Keywords: Puerto Rico; Public Health; Hurricanes; Environmental Disasters.


The #View from #PuertoRico — #Hurricane Maria and Its #Aftermath (N Engl J Med., summary)

[Source: The New England Journal of Medicine, full page: (LINK). Summary, edited.]

The View from Puerto Rico — Hurricane Maria and Its Aftermath

Carmen D. Zorrilla, M.D.

October 11, 2017 / DOI: 10.1056/NEJMp1713196


Hurricane Maria hit Puerto Rico on September 20 and caused unprecedented damage affecting the island’s 3.4 million inhabitants (see Figure 1Figure 1 Streets in Puerto Rico Blocked by Debris from Hurricane Maria.Lourdes De Jesus. ). Though no one in Puerto Rico was spared at least some impact, the poor and vulnerable were disproportionately affected. Loss of communication and electricity, scarcity of water, isolation of some residents, slow coordination of the aid that has been sent, and the magnitude and scope of the necessary repairs all merit a call for help from and the engagement of the global community. Indeed, Puerto Ricans and U.S. Virgin Islanders are U.S. citizens and expect the same federal aid and support during natural disasters as the rest of the United States.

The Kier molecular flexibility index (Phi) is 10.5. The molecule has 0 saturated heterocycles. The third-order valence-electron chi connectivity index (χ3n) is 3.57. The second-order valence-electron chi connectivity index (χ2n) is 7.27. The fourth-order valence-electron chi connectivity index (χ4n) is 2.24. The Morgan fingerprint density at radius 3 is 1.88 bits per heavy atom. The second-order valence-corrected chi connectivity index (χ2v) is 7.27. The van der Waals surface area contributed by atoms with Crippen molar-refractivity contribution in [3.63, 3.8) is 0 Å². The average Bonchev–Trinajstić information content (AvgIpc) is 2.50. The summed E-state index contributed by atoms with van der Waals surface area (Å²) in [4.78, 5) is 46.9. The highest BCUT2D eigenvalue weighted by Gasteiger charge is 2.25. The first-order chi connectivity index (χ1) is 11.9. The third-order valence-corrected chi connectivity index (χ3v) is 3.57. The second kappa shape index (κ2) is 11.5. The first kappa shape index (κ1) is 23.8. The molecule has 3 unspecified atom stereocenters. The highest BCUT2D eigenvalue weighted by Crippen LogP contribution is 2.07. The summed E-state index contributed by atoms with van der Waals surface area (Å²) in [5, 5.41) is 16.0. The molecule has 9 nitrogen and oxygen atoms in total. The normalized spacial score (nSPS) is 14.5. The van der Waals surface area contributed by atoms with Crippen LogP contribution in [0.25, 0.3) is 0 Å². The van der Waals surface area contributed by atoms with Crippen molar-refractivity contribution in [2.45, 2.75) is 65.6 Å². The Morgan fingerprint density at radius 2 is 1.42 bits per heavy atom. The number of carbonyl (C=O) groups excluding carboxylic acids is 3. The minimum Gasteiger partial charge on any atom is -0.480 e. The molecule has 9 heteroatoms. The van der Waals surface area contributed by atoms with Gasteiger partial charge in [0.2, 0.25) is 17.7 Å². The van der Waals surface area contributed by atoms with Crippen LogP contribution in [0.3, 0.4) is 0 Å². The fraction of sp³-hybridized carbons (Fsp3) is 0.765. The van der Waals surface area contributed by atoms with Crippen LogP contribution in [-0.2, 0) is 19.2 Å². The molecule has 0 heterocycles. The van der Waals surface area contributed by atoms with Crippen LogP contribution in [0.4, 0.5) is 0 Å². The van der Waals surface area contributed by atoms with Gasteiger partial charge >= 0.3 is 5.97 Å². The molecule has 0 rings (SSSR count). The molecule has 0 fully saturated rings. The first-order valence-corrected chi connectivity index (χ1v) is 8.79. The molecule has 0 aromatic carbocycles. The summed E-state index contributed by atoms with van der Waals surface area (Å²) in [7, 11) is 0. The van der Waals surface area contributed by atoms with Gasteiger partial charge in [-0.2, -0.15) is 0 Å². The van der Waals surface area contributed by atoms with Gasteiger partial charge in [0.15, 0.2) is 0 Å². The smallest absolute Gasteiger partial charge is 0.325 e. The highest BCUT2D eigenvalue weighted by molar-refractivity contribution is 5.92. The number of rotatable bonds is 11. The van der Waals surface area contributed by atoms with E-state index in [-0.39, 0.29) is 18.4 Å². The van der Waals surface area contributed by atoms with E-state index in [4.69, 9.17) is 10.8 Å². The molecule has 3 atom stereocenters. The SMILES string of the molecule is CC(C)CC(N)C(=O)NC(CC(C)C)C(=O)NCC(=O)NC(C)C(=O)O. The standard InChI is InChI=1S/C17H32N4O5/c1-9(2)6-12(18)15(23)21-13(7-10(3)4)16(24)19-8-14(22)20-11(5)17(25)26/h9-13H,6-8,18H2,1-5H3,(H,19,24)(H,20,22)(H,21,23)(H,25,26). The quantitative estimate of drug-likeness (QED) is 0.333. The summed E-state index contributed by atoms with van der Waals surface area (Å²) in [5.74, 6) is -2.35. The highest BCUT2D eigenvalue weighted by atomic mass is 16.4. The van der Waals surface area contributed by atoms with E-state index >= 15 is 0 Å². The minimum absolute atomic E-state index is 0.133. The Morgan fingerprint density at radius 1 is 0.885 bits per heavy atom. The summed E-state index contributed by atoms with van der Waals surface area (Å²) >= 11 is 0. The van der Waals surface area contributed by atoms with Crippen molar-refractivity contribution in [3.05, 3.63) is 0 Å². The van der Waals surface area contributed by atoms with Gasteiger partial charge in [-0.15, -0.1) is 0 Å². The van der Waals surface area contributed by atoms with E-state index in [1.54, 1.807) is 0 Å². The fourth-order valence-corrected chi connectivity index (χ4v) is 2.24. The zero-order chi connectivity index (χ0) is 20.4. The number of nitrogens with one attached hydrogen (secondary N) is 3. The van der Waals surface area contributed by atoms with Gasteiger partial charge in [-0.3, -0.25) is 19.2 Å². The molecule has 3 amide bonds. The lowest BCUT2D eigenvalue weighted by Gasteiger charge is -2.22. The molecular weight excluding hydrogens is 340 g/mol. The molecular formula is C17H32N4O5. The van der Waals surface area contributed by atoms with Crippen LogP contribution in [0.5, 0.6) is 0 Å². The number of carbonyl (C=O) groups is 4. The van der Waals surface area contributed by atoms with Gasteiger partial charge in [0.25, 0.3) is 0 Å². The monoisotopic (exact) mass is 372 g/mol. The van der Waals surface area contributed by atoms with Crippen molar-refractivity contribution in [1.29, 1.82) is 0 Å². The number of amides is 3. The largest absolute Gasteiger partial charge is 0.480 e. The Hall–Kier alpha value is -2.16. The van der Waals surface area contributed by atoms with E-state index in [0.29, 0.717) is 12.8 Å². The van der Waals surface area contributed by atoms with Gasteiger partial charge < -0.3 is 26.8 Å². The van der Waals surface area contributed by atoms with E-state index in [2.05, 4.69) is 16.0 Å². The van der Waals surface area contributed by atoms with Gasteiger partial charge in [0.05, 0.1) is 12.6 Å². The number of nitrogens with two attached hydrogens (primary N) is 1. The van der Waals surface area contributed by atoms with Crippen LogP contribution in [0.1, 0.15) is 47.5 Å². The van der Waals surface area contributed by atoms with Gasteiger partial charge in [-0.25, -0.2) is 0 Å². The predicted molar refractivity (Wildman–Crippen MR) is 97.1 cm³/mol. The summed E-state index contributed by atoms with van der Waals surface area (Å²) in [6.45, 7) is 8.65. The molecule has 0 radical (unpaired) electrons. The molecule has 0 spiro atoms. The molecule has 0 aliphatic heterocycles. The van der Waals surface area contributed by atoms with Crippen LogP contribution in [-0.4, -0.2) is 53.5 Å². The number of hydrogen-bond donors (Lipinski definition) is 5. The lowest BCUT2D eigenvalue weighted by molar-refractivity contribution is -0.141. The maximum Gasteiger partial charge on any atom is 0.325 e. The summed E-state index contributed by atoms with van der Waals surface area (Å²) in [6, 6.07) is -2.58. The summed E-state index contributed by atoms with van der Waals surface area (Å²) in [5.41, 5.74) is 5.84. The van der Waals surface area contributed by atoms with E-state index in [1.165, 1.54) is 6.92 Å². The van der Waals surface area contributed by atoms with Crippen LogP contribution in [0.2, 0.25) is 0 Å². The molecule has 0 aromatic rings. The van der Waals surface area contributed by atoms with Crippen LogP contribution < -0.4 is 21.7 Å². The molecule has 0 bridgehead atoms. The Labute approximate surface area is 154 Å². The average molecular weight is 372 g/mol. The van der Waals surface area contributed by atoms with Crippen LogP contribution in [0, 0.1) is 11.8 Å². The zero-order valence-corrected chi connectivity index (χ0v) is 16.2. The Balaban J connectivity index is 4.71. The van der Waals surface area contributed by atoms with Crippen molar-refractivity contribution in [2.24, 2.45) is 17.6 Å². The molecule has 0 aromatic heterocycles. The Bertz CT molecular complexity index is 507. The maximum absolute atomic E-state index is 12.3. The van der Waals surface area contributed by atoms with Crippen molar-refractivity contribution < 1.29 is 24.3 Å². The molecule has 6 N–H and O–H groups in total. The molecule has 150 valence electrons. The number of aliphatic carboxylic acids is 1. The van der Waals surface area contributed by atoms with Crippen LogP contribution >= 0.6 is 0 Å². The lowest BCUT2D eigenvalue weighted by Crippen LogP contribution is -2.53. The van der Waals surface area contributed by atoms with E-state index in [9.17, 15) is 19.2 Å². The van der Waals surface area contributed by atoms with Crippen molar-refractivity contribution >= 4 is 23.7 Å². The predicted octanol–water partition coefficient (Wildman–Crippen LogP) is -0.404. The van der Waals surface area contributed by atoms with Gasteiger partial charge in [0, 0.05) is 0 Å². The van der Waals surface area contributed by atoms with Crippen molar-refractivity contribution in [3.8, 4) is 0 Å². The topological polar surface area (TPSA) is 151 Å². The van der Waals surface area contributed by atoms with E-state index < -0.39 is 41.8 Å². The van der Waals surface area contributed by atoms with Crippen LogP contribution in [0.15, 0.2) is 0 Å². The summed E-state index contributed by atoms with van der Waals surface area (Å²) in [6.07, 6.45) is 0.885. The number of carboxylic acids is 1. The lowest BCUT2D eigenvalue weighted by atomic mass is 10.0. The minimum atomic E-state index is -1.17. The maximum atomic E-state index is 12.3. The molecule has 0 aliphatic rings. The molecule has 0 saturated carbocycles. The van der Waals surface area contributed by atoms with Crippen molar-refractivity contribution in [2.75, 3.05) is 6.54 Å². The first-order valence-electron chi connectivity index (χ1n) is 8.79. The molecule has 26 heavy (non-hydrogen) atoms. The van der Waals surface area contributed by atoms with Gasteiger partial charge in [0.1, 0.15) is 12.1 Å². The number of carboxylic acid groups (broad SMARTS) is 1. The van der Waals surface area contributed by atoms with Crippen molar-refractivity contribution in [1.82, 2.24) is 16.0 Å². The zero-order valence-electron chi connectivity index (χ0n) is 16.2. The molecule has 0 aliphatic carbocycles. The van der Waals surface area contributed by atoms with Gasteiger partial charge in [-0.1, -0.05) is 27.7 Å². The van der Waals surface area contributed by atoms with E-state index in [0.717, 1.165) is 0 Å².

Disclosure forms provided by the author are available at NEJM.org.

This article was published on October 11, 2017, at NEJM.org.

Source Information: From the Department of Obstetrics and Gynecology and the Maternal-Infant Studies Center, University of Puerto Rico School of Medicine, San Juan.

Keywords: Extreme Weather; Hurricanes; Puerto Rico; USA; Public Health.